Election 2018: San Jose Voters to Decide Fate of Four Local Measures on November Ballot

Come Election Day, San Jose voters will vote on four citywide measures. Here’s a look at what local voters will see on their Nov. 6 ballots.

Measure T: Roads, Emergency Services

Measure T would put up to $650 million toward the city’s emergency preparedness, public safety and infrastructure, including upgrades of 911 communications and repairing bridges vulnerable to earthquake damage. At least $300 million of the money from the bonds would go to repaving potholes and fixing streets that are in the worst condition. Up to $50 million could be put toward conservation in Coyote Valley focused on preventing flooding and water contamination.

The average levy would be 11 cents per $1,000 of assessed value.

The additional funds are vital because San Jose’s backlog of unmet and deferred repairs and rebuilding is at $1.4 billion, the city council notes in its resolution putting the measure on the November ballot.

The list of infrastructure that needs repair includes a 70-year-old storm sewer system, 32,000 storm drains and 1,100 miles of pipes in need of upgrades to prevent flooding and spillover issues, according to supporters.

These backers say it’s clearly time for a public safety boost after decades of underinvestment. The “Yes on T” coalition includes Mayor Sam Liccardo, the Silicon Valley Leadership Group, the League of Women Voters, Sierra Club, and La Raza Roundtable de California among others.

But opponents including the Silicon Valley Taxpayers Association and Libertarian Party of Santa Clara County say the bond is likely to cost $1.1 billion with interest. They fight back on a number of fronts, saying San Jose will require that contractors sign a “project labor agreement,” known as a PLA, with unions to work on infrastructure projects funded by bonds. That may be true in some cases under a city council action in April that authorized the director of Public Works to negotiate PLAs on capital projects of more than $3 million, but there are exemptions to that including street maintenance projects. The city is still finalizing what the final list will look like.

The Silicon Valley Taxpayers Association and Santa Clara County Libertarian Party argue that these labor agreements will prevent local workers from having a “fair shot at the work here in their backyard.”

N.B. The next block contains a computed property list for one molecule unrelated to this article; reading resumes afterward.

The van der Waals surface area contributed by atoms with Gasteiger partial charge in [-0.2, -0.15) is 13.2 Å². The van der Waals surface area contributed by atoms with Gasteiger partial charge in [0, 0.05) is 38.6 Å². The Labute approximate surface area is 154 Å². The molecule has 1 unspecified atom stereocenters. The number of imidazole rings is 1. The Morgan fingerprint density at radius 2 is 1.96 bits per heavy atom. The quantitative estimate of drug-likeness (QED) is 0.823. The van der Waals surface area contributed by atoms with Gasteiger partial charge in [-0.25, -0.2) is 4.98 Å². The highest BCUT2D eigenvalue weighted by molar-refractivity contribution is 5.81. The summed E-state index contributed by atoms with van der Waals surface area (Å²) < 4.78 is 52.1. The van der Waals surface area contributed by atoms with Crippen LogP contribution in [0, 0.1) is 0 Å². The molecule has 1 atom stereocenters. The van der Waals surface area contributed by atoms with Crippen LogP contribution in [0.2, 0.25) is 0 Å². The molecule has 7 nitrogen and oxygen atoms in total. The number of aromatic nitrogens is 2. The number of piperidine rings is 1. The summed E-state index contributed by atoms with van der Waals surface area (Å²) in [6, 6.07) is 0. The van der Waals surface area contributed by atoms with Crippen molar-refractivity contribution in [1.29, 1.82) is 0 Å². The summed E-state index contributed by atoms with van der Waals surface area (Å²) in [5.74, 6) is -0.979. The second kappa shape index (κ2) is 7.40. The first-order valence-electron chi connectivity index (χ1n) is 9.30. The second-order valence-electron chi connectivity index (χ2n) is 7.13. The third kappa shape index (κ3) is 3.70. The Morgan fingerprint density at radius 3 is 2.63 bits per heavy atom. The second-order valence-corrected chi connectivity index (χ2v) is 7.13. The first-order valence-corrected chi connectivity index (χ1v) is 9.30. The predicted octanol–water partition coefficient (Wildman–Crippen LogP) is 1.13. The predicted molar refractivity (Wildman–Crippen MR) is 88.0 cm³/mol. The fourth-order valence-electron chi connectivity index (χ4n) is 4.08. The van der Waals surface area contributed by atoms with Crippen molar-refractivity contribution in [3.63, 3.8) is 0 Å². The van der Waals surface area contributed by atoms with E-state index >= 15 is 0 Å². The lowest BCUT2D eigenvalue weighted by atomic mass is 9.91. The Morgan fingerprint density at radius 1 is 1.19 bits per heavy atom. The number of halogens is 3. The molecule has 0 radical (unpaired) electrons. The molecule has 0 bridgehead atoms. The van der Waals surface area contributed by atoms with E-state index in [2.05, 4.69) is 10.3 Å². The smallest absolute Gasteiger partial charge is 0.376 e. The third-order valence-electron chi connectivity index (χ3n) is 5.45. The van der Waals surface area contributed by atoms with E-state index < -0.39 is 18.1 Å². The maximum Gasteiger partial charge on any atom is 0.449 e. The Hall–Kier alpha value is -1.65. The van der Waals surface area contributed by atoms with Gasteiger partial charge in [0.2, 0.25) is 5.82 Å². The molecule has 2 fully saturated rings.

“Please do not endorse this type of discrimination with your vote,” the opponents wrote in a letter filed with the city opposing Measure T. “Send the bond back to the drawing board and tell these politicians to fix it so all workers can work in their community.”

Measure V: Affordable Housing

Measure V would authorize $450 million in bonds to build below-market-rate housing in San Jose, with an average levy of 8 cents per $1,000 of assessed value. The money could be used to buy land for housing developments, build new housing, and rehabilitate existing apartments or homes to create long-term affordable housing. While supporters say it’s a crucial step to ensuring affordable housing for the city that would help save money in the long run, opponents argue it is an additional burden on taxpayers.

The city resolution putting the measure on the ballot notes that almost half of San Jose renters and owners at or below the household area median income paid more than 30 percent of their income toward housing costs. The resolution also points to the homelessness crisis, which leaves 74 percent of San Jose’s 4,350 homeless residents unsheltered on any given night.

Given the frequent use by homeless people of public services such as 911 response and hospital emergency rooms, supporters of Measure V say its approval would save taxpayers more than $19,0000 per person annually.

“We need Measure V to help chronically homeless residents get back on their feet, off neighborhood streets, out of creeks and parks, and out from under local freeways, both to address issues of health, public safety, blight, and public nuisances, and because it's simply the right thing to do,” backers wrote in a letter filed with the city.

The “Yes on V” coalition includes Mayor Liccardo, eight city council members, the Silicon Valley Leadership Group, the League of Women Voters, and La Raza Roundtable de California among dozens of other local elected officials and organizations.

Groups opposing the initiative argue that “too much government” is what’s getting in the way of affordable housing in San Jose.

In a letter opposing the measure, the Silicon Valley Taxpayers Association and Libertarian Party of Santa Clara County cite a National Association of Home Builders statistic that 24.3 percent of the cost of new housing is “government red tape,” fees and permit costs.